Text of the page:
Bermudian professor’s theory on White dominance praised
In September 2019 archaeologist Catherine Draycott led a public discussion in Bermuda on why the vast majority of people in her field were White.
It drew the attention of the editors of the digital anthropology magazine Sapiens, who asked that she write an article for them.
“I was flattered, but replied that I thought really it should be the province of a Black archaeologist,” said Dr Draycott, an associate professor at Durham University in the UK. “They asked if I would co-write it and so I asked Dr William White, an historical archaeologist with whom I had been in touch, to be the lead author. He has written and presented widely on the topic including through his blog, Succinct Research. We collaborated to put together statistics, his personal experiences, why better proportional representation matters and suggestions to help.”
Why the Whiteness of Archaeology is a Problem appeared in the July 2020 edition of Sapiens and in December was named one of the magazine’s top contributions for the year.
When Dr Draycott, a former reporter with the Mid-Ocean News, broached the subject as part of the local biennial seminar series ThinkFest, she had no idea how in tune her message would become.
“The killing of George Floyd and the ensuing Black Lives Matter protests brought consciousness of and conscientiousness about racial inequalities to a new level,” she said. “Platforms were being offered to Black public intellectuals and increased numbers of people were listening.
“Covid in many ways helped too, as it propelled panel discussions and talks online, where they could be opened up to audiences the world over. The Society of Black Archaeologists was able to harness this and put on a series of impressive panel discussions about archaeology in the era of BLM and about public monuments and iconoclasm. This meant that when the article in Sapiens appeared, it was even more timely.”
There was some negative reaction to the article however archaeologists of colour “identified with the issues raised”.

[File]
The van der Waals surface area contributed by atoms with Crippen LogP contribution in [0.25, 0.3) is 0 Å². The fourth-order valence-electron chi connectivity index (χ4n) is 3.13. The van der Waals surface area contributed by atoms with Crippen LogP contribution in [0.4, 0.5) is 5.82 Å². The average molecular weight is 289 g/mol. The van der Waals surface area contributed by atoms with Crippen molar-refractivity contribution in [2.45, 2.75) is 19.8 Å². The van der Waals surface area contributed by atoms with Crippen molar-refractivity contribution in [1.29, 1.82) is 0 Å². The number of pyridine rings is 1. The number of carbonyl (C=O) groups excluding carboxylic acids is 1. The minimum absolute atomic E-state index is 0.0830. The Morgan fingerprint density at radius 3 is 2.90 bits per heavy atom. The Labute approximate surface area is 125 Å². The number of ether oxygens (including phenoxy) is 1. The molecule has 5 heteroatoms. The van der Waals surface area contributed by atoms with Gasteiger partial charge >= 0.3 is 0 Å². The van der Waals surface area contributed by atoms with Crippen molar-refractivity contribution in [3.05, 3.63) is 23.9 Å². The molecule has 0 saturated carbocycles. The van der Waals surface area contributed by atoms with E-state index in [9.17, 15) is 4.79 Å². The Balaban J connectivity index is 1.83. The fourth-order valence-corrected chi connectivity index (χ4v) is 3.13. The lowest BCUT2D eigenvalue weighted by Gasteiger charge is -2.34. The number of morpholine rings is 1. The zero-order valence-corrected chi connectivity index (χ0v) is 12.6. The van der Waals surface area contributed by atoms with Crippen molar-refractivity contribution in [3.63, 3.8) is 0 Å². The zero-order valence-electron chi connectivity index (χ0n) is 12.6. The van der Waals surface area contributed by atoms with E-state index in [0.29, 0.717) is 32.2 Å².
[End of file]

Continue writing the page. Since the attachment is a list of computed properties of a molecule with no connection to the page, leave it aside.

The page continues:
Dr Draycott added: “There was a discussion of the article through the Facebook group for British Archaeological Jobs and Resources, and a significant post by a Black British archaeologist was saved in their online blog. William and I were also recently contacted by someone who has reposted the article on Indian Country Reddit, where it attracted similar reflections on experiences in the comments.”
Said Dr White, an assistant professor at the University of California Berkeley: “It definitely has sparked discussion in the comments and forced folks to recon with what they've been doing. It's part of a suite of efforts, like the Indigenous archaeology collective that is precipitating a group of [Black, Indigenous and other people of colour] archaeology advocates pushing harder for change.”
Dr. Draycott is grateful for the opportunity presented by ThinkFest, describing the experience as “transformative” for her.
“For me personally it provided a great opportunity to talk about an issue that had been rumbling around for ages in an environment that, unlike the UK, is not majority-White. But it wasn’t about me only talking; it was for me to listen, and I learnt a lot from local community members, such as Afrakan science teacher Haile Maryam.”
Alongside her 2019 talk Dr Draycott ran an online survey to find out about Bermudians’ attitudes to archaeology and try to tease out if there were any discrepancies among social groups, racial, gender, age and class. She presented preliminary results at a London conference in December 2019, but the impact of Covid on UK universities has delayed finishing writing the final report.
“I will be getting back to that a.s.a.p. in the new year,” she stated.
She hopes to extend the survey work and help towards island-led projects.
“This is a time of change in academia,” Dr Draycott said. “Colonisation is still practised in archaeology and other academic fields with foreign, usually Anglo-American or European, groups coming in to work in discrete groups with foreign concepts and questions of little relevance to local and descendant communities. The concept of community archaeology has been and still is being developed to counter this. Archaeologists in the SBA are leaders in this, too.”
See Sapiens’ Best of 2020 list here: www.sapiens.org/news/best-of-sapiens-2020/. Read William White’s blog Succinct Research, here: succinctresearch.com. Listen to the Society of Black Archaeologists recordings here: www.societyofblackarchaeologists.com/events